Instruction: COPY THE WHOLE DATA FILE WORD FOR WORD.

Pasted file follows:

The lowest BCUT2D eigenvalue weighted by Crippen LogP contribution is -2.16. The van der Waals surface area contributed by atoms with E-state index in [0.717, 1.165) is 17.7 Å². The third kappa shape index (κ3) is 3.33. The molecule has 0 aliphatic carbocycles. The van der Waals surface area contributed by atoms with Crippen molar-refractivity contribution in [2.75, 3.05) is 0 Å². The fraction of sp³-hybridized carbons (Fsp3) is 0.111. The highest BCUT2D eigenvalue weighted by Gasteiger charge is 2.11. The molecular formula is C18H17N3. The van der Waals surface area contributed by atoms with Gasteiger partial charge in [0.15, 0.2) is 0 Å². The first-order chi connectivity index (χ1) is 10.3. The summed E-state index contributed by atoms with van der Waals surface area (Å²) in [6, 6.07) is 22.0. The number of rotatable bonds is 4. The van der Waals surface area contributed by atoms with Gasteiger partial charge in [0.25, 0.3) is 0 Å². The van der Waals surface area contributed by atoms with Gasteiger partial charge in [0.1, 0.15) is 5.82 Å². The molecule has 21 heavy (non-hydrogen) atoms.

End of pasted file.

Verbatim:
The lowest BCUT2D eigenvalue weighted by Crippen LogP contribution is -2.16. The van der Waals surface area contributed by atoms with E-state index in [0.717, 1.165) is 17.7 Å². The third kappa shape index (κ3) is 3.33. The molecule has 0 aliphatic carbocycles. The van der Waals surface area contributed by atoms with Crippen molar-refractivity contribution in [2.75, 3.05) is 0 Å². The fraction of sp³-hybridized carbons (Fsp3) is 0.111. The highest BCUT2D eigenvalue weighted by Gasteiger charge is 2.11. The molecular formula is C18H17N3. The van der Waals surface area contributed by atoms with Gasteiger partial charge in [0.15, 0.2) is 0 Å². The first-order chi connectivity index (χ1) is 10.3. The summed E-state index contributed by atoms with van der Waals surface area (Å²) in [6, 6.07) is 22.0. The number of rotatable bonds is 4. The van der Waals surface area contributed by atoms with Gasteiger partial charge in [0.25, 0.3) is 0 Å². The van der Waals surface area contributed by atoms with Gasteiger partial charge in [0.1, 0.15) is 5.82 Å². The molecule has 21 heavy (non-hydrogen) atoms.